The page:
December 18, 2014
12/18: NFL Domestic Violence Controversy Biggest Sports Story of 2014
Looking back at some of the sports stories that made headlines in 2014, domestic violence in the National Football League tops the list as the year’s biggest sports story. Regardless of demographic group, this story is the one that resonated most with sports fans nationally.
When it comes to the biggest sports accomplishment during the past twelve months, the San Francisco Giants third World Series victory in five years and the advance of the men’s national soccer team to the elimination round of the World Cup top the list. And, while Peyton Manning is considered to be the athlete with the largest impact on his sport in 2014, LeBron James gives him a run for his money. On many of these questions, there are differences based on race and age.
This Marist Poll is done in conjunction with The Marist College Center for Sports Communication.
“These results reinforce the prominence of football in America. It’s once again where America finds its biggest star and its most dire situation,” says Dr. Keith Strudler, Director of The Marist College Center for Sports Communication. “Americans are sending the NFL a clear message that they want the League to establish a sustainable domestic abuse policy.”
Complete December 18, 2014 Marist Poll of the United States
- Nearly half of sports fans, 49%, cite the domestic violence controversies in the NFL as the story with the biggest impact on sports this year. The banning of Donald Sterling, the, now, former owner of the Los Angeles Clippers, from the NBA for his racist remarks places a distant second with 24%. Academic fraud in University athletic programs is mentioned by 11% while another 11% think the suspension of Alex Rodriguez for using performing enhancing drugs had the largest effect on sports in 2014.
- When it comes to the biggest sports accomplishment of the year, 29% of fans think the San Francisco Giants third World Series win in five years takes the top spot while 27% believe the advance of the U.S. Men’s national soccer team to the elimination round of the World Cup deserves the top honor. One in five sports fans, 20%, mentions the wins by both UCONN’s men and women in the NCAA basketball championship, and a similar, 19%, cite Serena Williams 18th Grand Slam victory.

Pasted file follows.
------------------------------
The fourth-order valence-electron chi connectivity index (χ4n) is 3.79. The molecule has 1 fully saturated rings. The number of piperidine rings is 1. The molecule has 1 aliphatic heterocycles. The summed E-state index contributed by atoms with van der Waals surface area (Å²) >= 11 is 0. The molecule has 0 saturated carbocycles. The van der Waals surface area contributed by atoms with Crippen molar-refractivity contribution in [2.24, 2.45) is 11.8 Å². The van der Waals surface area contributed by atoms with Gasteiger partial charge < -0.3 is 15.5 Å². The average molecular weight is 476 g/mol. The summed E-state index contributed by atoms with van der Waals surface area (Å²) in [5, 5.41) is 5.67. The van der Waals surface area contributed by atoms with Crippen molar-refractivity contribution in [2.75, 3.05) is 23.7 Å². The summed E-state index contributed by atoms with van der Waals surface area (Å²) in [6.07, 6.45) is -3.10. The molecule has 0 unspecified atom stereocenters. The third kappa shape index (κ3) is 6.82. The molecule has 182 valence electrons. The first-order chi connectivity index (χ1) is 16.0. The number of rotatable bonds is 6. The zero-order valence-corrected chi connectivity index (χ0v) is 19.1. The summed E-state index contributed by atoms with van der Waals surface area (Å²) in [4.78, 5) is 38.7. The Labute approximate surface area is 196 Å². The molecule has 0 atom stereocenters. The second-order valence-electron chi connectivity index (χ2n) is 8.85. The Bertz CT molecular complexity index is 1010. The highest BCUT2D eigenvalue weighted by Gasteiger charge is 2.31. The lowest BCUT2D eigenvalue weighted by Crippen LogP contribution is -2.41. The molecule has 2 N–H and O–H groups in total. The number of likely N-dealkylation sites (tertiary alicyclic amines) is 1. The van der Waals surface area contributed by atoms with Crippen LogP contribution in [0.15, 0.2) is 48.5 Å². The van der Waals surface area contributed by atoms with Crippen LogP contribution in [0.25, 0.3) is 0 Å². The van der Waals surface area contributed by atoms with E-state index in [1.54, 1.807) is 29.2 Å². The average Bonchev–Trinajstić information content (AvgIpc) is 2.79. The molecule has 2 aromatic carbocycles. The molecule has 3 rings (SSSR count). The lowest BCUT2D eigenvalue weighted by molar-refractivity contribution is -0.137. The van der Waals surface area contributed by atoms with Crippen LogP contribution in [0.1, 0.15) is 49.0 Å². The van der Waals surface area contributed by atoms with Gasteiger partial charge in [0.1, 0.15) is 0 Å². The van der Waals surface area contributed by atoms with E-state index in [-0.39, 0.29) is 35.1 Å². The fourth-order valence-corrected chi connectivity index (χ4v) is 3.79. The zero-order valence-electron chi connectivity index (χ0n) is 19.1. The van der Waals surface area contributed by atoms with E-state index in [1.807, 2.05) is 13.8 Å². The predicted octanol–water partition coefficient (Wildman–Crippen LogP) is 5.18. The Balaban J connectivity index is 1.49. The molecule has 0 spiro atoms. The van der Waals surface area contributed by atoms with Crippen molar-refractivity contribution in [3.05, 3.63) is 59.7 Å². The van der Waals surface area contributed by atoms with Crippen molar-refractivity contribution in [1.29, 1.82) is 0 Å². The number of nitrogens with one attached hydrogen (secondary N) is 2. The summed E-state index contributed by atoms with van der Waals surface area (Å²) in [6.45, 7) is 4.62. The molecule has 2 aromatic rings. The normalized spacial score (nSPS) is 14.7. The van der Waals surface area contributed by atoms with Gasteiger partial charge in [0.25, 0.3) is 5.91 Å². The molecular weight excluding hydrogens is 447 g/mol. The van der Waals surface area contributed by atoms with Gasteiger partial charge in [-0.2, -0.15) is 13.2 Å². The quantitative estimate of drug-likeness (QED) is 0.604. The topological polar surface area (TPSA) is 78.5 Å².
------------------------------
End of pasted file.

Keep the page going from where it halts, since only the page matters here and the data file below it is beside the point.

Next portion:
- Age and race matter on this question. 38% of sports fans under 30 and 31% of those 60 and older choose the Giants’ win while 36% of those 30 to 44 think the men’s performance in the World Cup deserves the top honor. There is little consensus among those 45 to 59. Looking at race, 42% of Latino sports fans select the Giants’ World Series win while 37% of African Americans choose Serena Williams’ 18th Grand Slam title. White sports fans are torn between the performance by the men’s U.S. soccer team, 30%, and this year’s World Series victors, 29%.
- NFL quarterback Peyton Manning, 33%, edges out LeBron James, 29%, as the player who had the biggest impact on their sport this year. This is the third year that Manning has been selected as the most influential player by sports fans. A majority of sports fans, 55%, selected Manning in 2013. MLB’s Derek Jeter was chosen by 24% of sports fans this year. One in ten fans pick professional soccer player Lionel Messi.
- Age and race make a difference. 42% of sports fans 60 and older and 38% of those 30 to 44 believe Manning had the largest influence on his sport, football. 32% of sports fans under 30 say James is tops as the player with the greatest impact on his sport, basketball. There is little consensus among sports fans 45 to 59 years of age. Nearly half of African American sports fans, 48%, and a plurality of Latinos, 35%, selects James while 37% of white sports fans choose Manning.
- Six in ten Americans, 60%, up from 55% last year, are sports fans.
Keith Strudler, Ph.D., is the director for the Marist College Center for Sports Communication. Dr. Strudler founded Marist’s popular concentration in sports communication in 2002, now one of the nation’s largest in the discipline. He studies and teaches in the areas of sports media, sports and society, and sports reporting and information. Dr. Strudler also writes weekly sports commentary for WAMC, an NPR radio station in Albany, NY.